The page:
Difficulties in setting ESG criteria, along with competing and unclear standards, are clouding sustainable investing in the private market fund space, a global poll of investment professionals has found.
More than a third of investment professionals said they had difficulty qualifying and quantifying what counted as ‘impact’, while a large number cited the difficulty in obtaining “robust” ESG data for private companies.
The findings come from Pitchbook, a research and data provider, which published its “2022 Sustainable Investment Survey” on 5 October. The outfit reported:
European firms are more likely to require investee companies to report on certain ESG factors, with those in the Asia-Pacific and Latin America regions not far behind.
Only a minority of investors and asset managers in the survey reported “using an external, standard framework to measure impact,” Pitchbook wrote.
The Pitchbook report stated that the “lack of clarity around how to define and measure impact outcomes, lack of robust data on ESG factors for PE companies, and difficulty benchmarking non-financial goals were frequently cited among the top three challenges of sustainable investing.”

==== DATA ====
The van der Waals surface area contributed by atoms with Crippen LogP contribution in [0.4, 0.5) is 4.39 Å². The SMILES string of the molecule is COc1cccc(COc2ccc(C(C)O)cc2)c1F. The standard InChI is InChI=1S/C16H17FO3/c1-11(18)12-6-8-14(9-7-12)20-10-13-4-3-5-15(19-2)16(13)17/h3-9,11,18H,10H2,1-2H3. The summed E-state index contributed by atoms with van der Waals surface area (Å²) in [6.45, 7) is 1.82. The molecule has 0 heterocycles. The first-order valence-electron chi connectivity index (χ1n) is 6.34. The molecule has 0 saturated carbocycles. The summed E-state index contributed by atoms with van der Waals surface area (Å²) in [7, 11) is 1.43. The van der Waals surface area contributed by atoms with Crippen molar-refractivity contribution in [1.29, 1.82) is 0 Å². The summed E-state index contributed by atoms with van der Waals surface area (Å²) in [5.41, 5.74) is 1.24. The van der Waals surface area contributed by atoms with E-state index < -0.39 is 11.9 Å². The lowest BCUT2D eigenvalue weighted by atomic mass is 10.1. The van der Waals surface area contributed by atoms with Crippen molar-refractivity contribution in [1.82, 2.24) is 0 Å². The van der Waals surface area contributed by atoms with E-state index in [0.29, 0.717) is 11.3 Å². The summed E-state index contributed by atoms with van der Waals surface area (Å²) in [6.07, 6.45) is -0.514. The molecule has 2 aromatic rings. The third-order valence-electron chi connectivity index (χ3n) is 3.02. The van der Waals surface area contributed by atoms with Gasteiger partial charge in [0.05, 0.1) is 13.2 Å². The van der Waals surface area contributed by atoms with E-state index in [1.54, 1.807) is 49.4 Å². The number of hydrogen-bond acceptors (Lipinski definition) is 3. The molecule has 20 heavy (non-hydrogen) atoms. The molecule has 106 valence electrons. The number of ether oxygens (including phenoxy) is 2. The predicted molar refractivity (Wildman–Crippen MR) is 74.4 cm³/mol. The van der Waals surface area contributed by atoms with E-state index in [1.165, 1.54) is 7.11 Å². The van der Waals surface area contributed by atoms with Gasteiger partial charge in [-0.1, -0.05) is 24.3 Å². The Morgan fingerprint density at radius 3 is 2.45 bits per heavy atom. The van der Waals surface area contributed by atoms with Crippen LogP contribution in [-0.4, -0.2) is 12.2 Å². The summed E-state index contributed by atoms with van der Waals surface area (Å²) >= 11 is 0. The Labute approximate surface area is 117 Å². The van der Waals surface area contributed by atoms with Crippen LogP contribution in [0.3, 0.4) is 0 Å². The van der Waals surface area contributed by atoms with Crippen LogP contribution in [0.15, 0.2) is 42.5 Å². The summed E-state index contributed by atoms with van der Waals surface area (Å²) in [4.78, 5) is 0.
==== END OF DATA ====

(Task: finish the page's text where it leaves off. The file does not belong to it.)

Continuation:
Pitchbook found that about one-fifth of “GPs that require portfolio companies to measure and report on financially material ESG factors stated that portfolio companies are using a standard framework to do so.”
That does not mean there is a universally agreed reporting rulebook. Pitchbook noted that firms are not “converging around one” single standard, but “only that they are using one of the many available frameworks.”
“For those that asserted they used a custom framework, respondents often noted that frameworks were created in-house or with the help of consultants, with several stating that the information was ‘confidential’ or ‘proprietary’.”